• CB1979_2CB1979_2 Forumite
    1.3K Posts
    also I have £40k "invested" in my property, please do tell what dividend I could receive on that £40k invested elsewhere, as opposed to in little under 1 year my flat has "gone up in value" by £40k, now that to me seems a much better 100% return as opposed to the piddly 3-4% you're quoting ;)

    oh but then again i did have £2200 of moving costs (inc stamp duty)
  • macaque_2macaque_2 Forumite
    2.4K Posts
    CB1979 wrote: »
    also I have £40k "invested" in my property, please do tell what dividend I could receive on that £40k invested elsewhere, as opposed to in little under 1 year my flat has "gone up in value" by £40k, now that to me seems a much better 100% return as opposed to the piddly 3-4% you're quoting ;)

    oh but then again i did have £2200 of moving costs (inc stamp duty)

    I get the feeling that simple arithmatic is not your trump suit.
  • CB1979_2CB1979_2 Forumite
    1.3K Posts
    enlighten me macaque please do.

    I don't have £160k to invest elsewhere, I had £40k if i sold the place tomorrow I'd have "made" £40k less any costs, so for arguments sake let's take a reserved estimate of £10k, leaving me with a £30k profit in the bank, and now my £40k cash has now turned into £70k.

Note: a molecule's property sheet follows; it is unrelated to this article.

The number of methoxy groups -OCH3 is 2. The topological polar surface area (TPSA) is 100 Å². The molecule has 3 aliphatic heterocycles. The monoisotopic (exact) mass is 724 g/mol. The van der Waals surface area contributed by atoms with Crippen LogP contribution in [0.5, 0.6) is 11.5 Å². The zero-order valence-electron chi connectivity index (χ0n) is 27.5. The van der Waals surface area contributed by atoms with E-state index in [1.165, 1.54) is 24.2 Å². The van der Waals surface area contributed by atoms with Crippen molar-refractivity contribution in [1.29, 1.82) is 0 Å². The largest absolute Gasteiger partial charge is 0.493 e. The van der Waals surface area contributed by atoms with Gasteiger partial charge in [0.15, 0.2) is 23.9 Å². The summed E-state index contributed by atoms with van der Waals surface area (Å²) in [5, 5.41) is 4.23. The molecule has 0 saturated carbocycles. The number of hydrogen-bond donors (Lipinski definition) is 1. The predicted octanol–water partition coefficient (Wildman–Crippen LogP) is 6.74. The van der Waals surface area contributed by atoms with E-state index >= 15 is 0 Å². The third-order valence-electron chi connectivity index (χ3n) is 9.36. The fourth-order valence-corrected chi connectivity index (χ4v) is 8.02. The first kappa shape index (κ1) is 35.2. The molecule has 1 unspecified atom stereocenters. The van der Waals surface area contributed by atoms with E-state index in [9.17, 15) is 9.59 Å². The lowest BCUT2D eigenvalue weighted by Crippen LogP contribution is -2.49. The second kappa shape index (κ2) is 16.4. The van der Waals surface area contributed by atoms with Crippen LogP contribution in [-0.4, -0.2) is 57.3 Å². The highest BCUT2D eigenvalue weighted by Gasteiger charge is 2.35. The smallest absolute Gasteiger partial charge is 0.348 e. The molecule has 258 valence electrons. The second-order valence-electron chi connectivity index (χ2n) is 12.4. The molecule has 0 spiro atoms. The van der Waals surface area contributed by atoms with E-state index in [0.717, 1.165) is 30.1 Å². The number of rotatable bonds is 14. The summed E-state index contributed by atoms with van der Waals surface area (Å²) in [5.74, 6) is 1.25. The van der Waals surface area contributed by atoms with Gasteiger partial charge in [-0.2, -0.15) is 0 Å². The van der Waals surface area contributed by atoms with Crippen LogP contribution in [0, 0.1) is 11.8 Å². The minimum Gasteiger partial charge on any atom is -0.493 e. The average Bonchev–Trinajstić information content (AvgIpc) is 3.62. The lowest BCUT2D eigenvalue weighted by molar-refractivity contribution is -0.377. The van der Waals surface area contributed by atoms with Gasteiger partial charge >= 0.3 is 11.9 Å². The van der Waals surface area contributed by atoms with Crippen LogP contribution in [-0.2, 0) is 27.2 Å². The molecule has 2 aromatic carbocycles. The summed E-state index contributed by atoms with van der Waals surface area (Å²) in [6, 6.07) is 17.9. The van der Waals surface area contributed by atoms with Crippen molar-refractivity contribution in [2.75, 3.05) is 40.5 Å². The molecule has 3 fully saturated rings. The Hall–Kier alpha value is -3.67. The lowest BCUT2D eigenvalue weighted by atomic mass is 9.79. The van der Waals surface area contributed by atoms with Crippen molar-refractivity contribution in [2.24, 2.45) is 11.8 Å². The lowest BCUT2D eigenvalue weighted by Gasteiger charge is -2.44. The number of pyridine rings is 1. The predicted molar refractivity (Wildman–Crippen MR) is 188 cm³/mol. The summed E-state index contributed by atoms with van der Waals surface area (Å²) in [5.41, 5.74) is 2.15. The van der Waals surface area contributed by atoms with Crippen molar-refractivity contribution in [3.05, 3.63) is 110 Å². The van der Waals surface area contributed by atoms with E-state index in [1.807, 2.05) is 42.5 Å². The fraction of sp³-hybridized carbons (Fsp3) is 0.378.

think that's simple enough to understand, whereas by your reckoning i could've turned my £40k into £44k (10%)???? if i went the route of investing it in otherways.
  • macaque_2macaque_2 Forumite
    2.4K Posts
    CB1979 wrote: »
    enlighten me macaque please do.

    I don't have £160k to invest elsewhere, I had £40k if i sold the place tomorrow I'd have "made" £40k less any costs, so for arguments sake let's take a reserved estimate of £10k, leaving me with a £30k profit in the bank, and now my £40k cash has now turned into £70k.

    think that's simple enough to understand, whereas by your reckoning i could've turned my £40k into £44k (10%)???? if i went the route of investing it in otherways.

    Good grief it is not very difficult. You are confusing capital returns with income.

    If you buy a property and rent it out, the yield will be between 3-4%. That is about the same as shares.

    If you sell the property for more (after inflation) than you paid, you make a capital gain. The gain however does not exist until you sell the property. Until that time, it remains a paper profit. Dividends/rent on the other hand represent a real return on your investment.

    If you borrow £120K to buy an investment property and put down £40K deposit, the net yield will be neglible or even negative (since the cost of servicing the debt offsets the income gain).

    When you buy a property with borrowed money, you are speculating on a leveraged investment. In a bull market this can be very profitable. In a bear market however is can decimate your wealth.